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Directed by: Oleg Stepchenko
Produced by: Gleb Fetisov, Alexander Kulikov, Leonid Ogorodnikov, Aleksey Petrukhin, Oleg Stepchenko, Oleg Teterin and Ruslan Ustinov
Written By: Oleg Stepchenko and Aleksandr Karpov
Starring: Jason Flemyng, Charles Dance, Igor Jijikine and Andrey Smolyakov
MTRCB Rating: PG-13
Genre: ,
5/ 10

User Rating
4 total ratings



Practical Effects, A look on Russian/Slavic culture, Some nods to Classic Horror Flicks, Seamless production value


Half-baked characters, Subtlety is missing, Overuse of CGI, Slapstick Humor, Disjointed plot points and the English Dub was a bit distracting at times

Did Viy gave a good amount of scare? Please find out in our review.

Posted October 21, 2014 by


Halloween is just a few weeks away, which is the time of the year for scares, thrills and some suspense, coupled by a handful of monster and thriller flicks to complete the experience.

While waiting for Sineng Pambansa Horror this November, we were luckily invited to a Russian Horror Film that’ll satisfy the audiences’ cravings for scares.

Set in 18th century Ukraine, VIY: The Spirit of Evil follows the adventures of an English Cartographer Jonathan Green who stumbles into a Ukrainian village and finds himself in service of Master Sotkin to build a church in the center of the forest in order to fight off the monster, “Viy”.

The film’s premise is based from Nikolai Gogol’s 1935 short of the same title. The narrative starts with Jonathan’s romantic love and following his dreams, but then is disdained by Lord Dudley, which motivates him on his trek. One of the great aspects of the film is we get a look of the Russian/Slavic culture, its sensibilities and customs; the devotion of the village residents and religion itself and their crusade on chasing the local monster that was said to be terrorizing. Also, the thrills had its solid moments.

While the film’s societal context has its potential that could carry its momentum, the narrative focused largely on slapstick, campy and scenes with relying on CGI that may seem to be a bit overkill, there some parts that were quite unnecessary like Jonathan’s conversations with the villagers, which showed their antics rather than the threat going around. It’s disappointing that the filmmakers favored eye candy rather than subtlety. The first hour was quite consistent and the latter half just fall apart with the twists/revelations popping out left and right without considering of including some foreshadowing or establishing some plot devices that could’ve saved the film.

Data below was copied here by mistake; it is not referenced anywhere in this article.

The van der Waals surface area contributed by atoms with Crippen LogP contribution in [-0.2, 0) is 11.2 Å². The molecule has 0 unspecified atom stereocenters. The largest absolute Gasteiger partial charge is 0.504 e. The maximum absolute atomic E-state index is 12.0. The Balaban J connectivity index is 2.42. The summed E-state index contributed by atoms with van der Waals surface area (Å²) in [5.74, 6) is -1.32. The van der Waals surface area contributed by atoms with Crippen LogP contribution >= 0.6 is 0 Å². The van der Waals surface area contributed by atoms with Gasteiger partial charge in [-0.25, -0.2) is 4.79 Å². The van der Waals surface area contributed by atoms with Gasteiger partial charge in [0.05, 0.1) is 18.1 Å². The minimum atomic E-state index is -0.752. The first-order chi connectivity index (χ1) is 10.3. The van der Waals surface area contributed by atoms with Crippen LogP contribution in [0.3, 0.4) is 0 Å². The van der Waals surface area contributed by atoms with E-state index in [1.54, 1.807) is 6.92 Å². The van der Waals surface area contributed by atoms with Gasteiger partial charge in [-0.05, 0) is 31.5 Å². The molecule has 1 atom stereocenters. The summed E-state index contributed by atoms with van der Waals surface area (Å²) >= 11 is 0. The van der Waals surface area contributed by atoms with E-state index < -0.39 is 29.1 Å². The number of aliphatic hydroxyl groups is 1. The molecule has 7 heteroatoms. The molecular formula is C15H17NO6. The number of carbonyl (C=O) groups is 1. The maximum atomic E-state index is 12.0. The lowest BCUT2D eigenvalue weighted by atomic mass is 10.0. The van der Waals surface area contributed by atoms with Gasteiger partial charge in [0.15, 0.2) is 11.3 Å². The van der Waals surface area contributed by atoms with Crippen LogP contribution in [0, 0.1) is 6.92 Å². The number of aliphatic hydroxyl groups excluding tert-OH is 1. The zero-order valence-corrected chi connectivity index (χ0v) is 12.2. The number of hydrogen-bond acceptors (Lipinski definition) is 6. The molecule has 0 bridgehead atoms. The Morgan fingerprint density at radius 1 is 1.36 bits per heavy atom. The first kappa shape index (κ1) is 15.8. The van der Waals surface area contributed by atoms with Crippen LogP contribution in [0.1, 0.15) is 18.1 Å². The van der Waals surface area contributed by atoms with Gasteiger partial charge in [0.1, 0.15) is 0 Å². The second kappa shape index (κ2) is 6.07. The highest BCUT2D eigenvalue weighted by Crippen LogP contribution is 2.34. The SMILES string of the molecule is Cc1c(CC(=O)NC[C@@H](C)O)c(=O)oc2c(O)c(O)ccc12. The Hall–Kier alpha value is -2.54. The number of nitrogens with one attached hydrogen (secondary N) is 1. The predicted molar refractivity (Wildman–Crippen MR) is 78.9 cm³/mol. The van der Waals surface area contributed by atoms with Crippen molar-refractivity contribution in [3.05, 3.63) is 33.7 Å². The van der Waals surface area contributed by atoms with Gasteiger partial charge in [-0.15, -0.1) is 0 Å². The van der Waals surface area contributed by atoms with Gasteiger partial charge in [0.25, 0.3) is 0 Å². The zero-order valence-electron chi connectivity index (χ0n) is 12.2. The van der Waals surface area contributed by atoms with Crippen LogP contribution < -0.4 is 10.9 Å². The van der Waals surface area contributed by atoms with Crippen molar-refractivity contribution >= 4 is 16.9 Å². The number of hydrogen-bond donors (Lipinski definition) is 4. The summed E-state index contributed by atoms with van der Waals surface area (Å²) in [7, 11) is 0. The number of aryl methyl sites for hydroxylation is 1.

Practical effects were a nice touch, it was a nice nod to Horror flicks that we were grew up with, some were spot-on, and the others were a bit unnecessary, as mentioned above, the CGI was quite distracting and looked like cheap videogame graphics, but if you’re in for the 3D version, it offers a gimmicky, guilt pleasure experience.

Viy_3D_still_ (41)

The production value overall had a breath of Slavic/Russian into it, the intricate, detailed set pieces were a hard work well-paid. Costuming and make-up were convincing enough to fit the film’s setting, which makes you feel like Halloween season is around.

The ensemble made the most of their performances despite of the material that were given. Jason Flemyng outdid his performance as Jonathan Green, he manipulate his range of emotions smoothly without too much exaggerating, Charles Dance as Lord Dudley was a nice treat too(especially for Game of Thrones fan), and despite of his short screen time, he was able to juggle his range from disdain to humorous moments. Russian actors like Igor Jijikine an Yuri Tsurilo shines out in their performances out of their badly written, one-dimensional characters.

The flaws may be present throughout, but it still delivers a good amount of scares and fun, which makes it a good family film

Viy: The Spirit of Evil will hit the theaters in 2D nationwide and 3D in selected theaters this Wednesday, Octorber 22, 2014. Distributed internationally by Universal Pictures and locally by Future Entertainment.

Mico Orda

A passionate, enthusiastic writer, Mico Orda utilizes his filmmaking skills to keep his writer’s edge. He enjoys a lot of outdoor activities, which juice up his creative juices.


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